Year of the oxtail: Braise-friendly cut has broad appeal
This past February 12 marked the start of the Lunar New Year; celebrated throughout China and other Asian countries, it ushered in the Year of the Ox. Chefs here in the United States needed little encouragement to consider the ox, since its tail has been a growing source of culinary inspiration for many of them.
Back in the day, oxtail lived up to its billing, which is to say that it actually came from oxen. Now it generally refers to the tail of beef or sometimes veal. Either way, it has received a triple boost from the waste not/want not, nose-to-tail movement, the growing recognition of African-American cuisine and its broad use in kitchens around the globe.
Southern comfort. A new generation of Black chefs is emerging to introduce classic dishes to a broader audience. In Seattle, lauded restaurant JuneBaby pays homage to its roots with Southern soul-food favorites like Momma Jordan’s Oxtails with smoked shallots, turnips, rutabaga and smoked chard. The Peach Cobbler Café, which recently opened in Atlanta, brings soul food to the tony Buckhead neighborhood with features like Big Al’s Oxtail Dinner served over a bed of rice and gravy; side-dish options include black eyed peas, yams and cornbread. And Brennan’s of Houston paid homage to the trend with a Southern Oxtails & Dumplings special, in which collard greens were topped with braised, pulled oxtail dumplings and finished with potlikker jus.
A prominent feature in Caribbean cuisines, oxtail is on the menu at St. Anne’s Restaurant & Bar in Los Angeles, which promises Southern twists and Latin spices and delivers with Braised Cuban Oxtail with cilantro rice and sour slaw cornichons. In Atlanta, the oxtail entrée at local favorite Chef Rob’s Caribbean Cafe is plated with rice and peas, fresh herbs and steamed vegetables.
Oxtails loom large in Filipino and Hawaiian cuisines as well, and King’s Hawaiian Bakery & Restaurant in L.A. steps up with an attractive Oxtail Saimin — saimin is Hawaii’s take on ramen — which puts the operation’s popular oxtail soup over wheat noodles freshly made in a dedicated saimin kitchen, along with baby bok choy, napa cabbage and carrots.
Global mashups. In Chinese astrology, the ox is characterized as reliable and hardworking, a reputation oxtail has been acquiring on menus. Chefs are riffing on its comforting qualities in myriad ways, as at Bar Amá in L.A., which taps into the sizzling hot birria trend. Here, Braised Oxtail Birria is put in homemade flour tortillas along with koch-kocha, a kind of Ethiopian salsa verde. Carson Kitchens reimagines comfort food in its three locations In Las Vegas, Salt Lake City and Atlanta, where Black Rice and Oxtail Risotto with Parmesan cream is a main-dish standard. Sunday brunchers can enjoy Oxtail Hash made with red-wine demiglace topped with a sunny-side-up egg. Speaking of brunch, KitchenCray, which launched its second location in Washington, D.C., last fall, has built a loyal following with options like Oxtail Benedict on a Southern biscuit. In addition, the opening menu also boasted an Oxtail Spring Roll served with mumbo sauce for dipping.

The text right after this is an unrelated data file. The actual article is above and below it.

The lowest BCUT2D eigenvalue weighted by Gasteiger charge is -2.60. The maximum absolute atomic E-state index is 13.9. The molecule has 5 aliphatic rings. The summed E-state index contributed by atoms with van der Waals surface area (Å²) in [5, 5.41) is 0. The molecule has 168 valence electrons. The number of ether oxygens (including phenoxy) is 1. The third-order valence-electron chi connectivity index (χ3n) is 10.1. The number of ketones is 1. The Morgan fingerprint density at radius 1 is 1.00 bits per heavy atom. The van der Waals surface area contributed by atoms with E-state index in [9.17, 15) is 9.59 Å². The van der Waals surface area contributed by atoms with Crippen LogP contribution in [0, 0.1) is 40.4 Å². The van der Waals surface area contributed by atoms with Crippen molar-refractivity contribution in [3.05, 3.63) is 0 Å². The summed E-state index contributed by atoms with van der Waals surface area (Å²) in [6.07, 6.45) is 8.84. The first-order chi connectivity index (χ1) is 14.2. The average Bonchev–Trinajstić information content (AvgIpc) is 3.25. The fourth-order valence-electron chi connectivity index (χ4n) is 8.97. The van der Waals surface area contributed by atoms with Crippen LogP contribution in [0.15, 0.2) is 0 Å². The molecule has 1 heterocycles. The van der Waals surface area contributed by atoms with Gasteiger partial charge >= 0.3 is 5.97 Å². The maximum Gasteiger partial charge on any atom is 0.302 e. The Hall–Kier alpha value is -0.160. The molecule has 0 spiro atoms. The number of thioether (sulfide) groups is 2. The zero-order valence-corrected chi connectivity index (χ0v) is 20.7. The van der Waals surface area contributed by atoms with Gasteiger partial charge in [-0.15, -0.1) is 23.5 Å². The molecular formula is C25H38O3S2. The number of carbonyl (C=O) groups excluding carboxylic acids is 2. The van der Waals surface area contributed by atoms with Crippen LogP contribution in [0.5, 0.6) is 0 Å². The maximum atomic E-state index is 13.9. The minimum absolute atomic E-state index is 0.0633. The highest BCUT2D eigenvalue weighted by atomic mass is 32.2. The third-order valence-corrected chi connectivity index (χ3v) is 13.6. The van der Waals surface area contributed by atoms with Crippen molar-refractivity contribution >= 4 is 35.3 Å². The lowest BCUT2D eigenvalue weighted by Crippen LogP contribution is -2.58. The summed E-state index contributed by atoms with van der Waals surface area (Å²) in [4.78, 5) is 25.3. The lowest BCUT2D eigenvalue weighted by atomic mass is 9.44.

While the new Apt. 4B in Atlanta gets its name from the owner’s childhood home in New York City, the cosmopolitan menu ranges farther afield. Oxtail Hummus combines the conventional chickpeas with unconventional caramelized oxtail, and Oxtail Bucatini is made by slowly braising oxtail in Haitian spices and topping it with ribboned scallions.
Uptown touches. A pair of celebrity TV chefs take a high-and-low approach by adding luxe touches to otherwise humble dishes. Marcus Samuelsson created Fire Roasted Wagyu Oxtail with maduros, local Bibb lettuce, and a finishing flourish of truffle at Red Rooster Overtown, the Miami outpost of his Harlem operation.
Looking ahead, we’re likely to see the presence of oxtail expand on independent menus. Last fall, Datassential named it a protein trend to watch based on its growing presence at forward-looking operations. Its braise-friendly richness requires a little extra work, but many chefs are realizing a culinary reward.